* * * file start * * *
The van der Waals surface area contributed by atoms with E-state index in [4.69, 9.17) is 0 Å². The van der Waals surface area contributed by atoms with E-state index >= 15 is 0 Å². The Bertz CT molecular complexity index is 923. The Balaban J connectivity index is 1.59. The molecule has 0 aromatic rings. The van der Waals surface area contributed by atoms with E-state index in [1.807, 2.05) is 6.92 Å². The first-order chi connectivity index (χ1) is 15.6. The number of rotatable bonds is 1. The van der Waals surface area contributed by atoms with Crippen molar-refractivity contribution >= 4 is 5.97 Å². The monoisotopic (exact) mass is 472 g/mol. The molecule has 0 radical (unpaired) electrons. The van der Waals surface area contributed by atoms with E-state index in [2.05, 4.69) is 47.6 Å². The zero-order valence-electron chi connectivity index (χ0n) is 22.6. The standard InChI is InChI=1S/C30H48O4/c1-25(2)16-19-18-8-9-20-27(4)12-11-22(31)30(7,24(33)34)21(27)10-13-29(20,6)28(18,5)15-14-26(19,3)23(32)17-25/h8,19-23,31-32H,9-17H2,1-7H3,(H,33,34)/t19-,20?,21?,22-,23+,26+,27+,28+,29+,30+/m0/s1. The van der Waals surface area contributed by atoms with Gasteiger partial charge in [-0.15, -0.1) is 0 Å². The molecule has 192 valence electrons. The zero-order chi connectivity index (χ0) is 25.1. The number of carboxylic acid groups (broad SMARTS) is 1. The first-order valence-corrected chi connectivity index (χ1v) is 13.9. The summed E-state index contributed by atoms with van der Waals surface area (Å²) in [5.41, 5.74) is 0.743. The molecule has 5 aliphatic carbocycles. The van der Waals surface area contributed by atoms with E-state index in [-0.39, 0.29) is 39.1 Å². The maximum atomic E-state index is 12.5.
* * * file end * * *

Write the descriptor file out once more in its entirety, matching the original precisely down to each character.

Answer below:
The van der Waals surface area contributed by atoms with E-state index in [4.69, 9.17) is 0 Å². The van der Waals surface area contributed by atoms with E-state index >= 15 is 0 Å². The Bertz CT molecular complexity index is 923. The Balaban J connectivity index is 1.59. The molecule has 0 aromatic rings. The van der Waals surface area contributed by atoms with E-state index in [1.807, 2.05) is 6.92 Å². The first-order chi connectivity index (χ1) is 15.6. The number of rotatable bonds is 1. The van der Waals surface area contributed by atoms with Crippen molar-refractivity contribution >= 4 is 5.97 Å². The monoisotopic (exact) mass is 472 g/mol. The molecule has 0 radical (unpaired) electrons. The van der Waals surface area contributed by atoms with E-state index in [2.05, 4.69) is 47.6 Å². The zero-order valence-electron chi connectivity index (χ0n) is 22.6. The standard InChI is InChI=1S/C30H48O4/c1-25(2)16-19-18-8-9-20-27(4)12-11-22(31)30(7,24(33)34)21(27)10-13-29(20,6)28(18,5)15-14-26(19,3)23(32)17-25/h8,19-23,31-32H,9-17H2,1-7H3,(H,33,34)/t19-,20?,21?,22-,23+,26+,27+,28+,29+,30+/m0/s1. The van der Waals surface area contributed by atoms with Gasteiger partial charge in [-0.15, -0.1) is 0 Å². The molecule has 192 valence electrons. The zero-order chi connectivity index (χ0) is 25.1. The number of carboxylic acid groups (broad SMARTS) is 1. The first-order valence-corrected chi connectivity index (χ1v) is 13.9. The summed E-state index contributed by atoms with van der Waals surface area (Å²) in [5.41, 5.74) is 0.743. The molecule has 5 aliphatic carbocycles. The van der Waals surface area contributed by atoms with E-state index in [-0.39, 0.29) is 39.1 Å². The maximum atomic E-state index is 12.5.